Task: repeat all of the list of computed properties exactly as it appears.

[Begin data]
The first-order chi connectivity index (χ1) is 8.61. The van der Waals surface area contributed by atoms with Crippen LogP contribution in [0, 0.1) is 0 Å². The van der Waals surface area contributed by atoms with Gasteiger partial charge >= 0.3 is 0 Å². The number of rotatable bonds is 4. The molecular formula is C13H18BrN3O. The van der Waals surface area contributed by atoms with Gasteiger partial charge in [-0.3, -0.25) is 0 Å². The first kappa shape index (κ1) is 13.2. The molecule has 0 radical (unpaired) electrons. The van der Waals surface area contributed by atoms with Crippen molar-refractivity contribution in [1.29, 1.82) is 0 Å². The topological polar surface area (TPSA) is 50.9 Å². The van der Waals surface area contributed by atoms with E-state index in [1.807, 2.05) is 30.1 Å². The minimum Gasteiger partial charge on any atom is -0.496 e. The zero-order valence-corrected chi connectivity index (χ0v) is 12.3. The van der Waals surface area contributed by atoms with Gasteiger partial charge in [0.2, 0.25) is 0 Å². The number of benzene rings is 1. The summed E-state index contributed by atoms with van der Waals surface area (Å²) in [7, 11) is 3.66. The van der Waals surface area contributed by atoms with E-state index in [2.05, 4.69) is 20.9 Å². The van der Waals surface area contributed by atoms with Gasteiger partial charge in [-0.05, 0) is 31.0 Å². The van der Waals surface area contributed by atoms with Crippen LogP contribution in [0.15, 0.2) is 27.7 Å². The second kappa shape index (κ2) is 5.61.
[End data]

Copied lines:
The first-order chi connectivity index (χ1) is 8.61. The van der Waals surface area contributed by atoms with Crippen LogP contribution in [0, 0.1) is 0 Å². The van der Waals surface area contributed by atoms with Gasteiger partial charge >= 0.3 is 0 Å². The number of rotatable bonds is 4. The molecular formula is C13H18BrN3O. The van der Waals surface area contributed by atoms with Gasteiger partial charge in [-0.3, -0.25) is 0 Å². The first kappa shape index (κ1) is 13.2. The molecule has 0 radical (unpaired) electrons. The van der Waals surface area contributed by atoms with Crippen molar-refractivity contribution in [1.29, 1.82) is 0 Å². The topological polar surface area (TPSA) is 50.9 Å². The van der Waals surface area contributed by atoms with E-state index in [1.807, 2.05) is 30.1 Å². The minimum Gasteiger partial charge on any atom is -0.496 e. The zero-order valence-corrected chi connectivity index (χ0v) is 12.3. The van der Waals surface area contributed by atoms with Gasteiger partial charge in [0.2, 0.25) is 0 Å². The number of benzene rings is 1. The summed E-state index contributed by atoms with van der Waals surface area (Å²) in [7, 11) is 3.66. The van der Waals surface area contributed by atoms with E-state index in [2.05, 4.69) is 20.9 Å². The van der Waals surface area contributed by atoms with Gasteiger partial charge in [-0.05, 0) is 31.0 Å². The van der Waals surface area contributed by atoms with Crippen LogP contribution in [0.15, 0.2) is 27.7 Å². The second kappa shape index (κ2) is 5.61.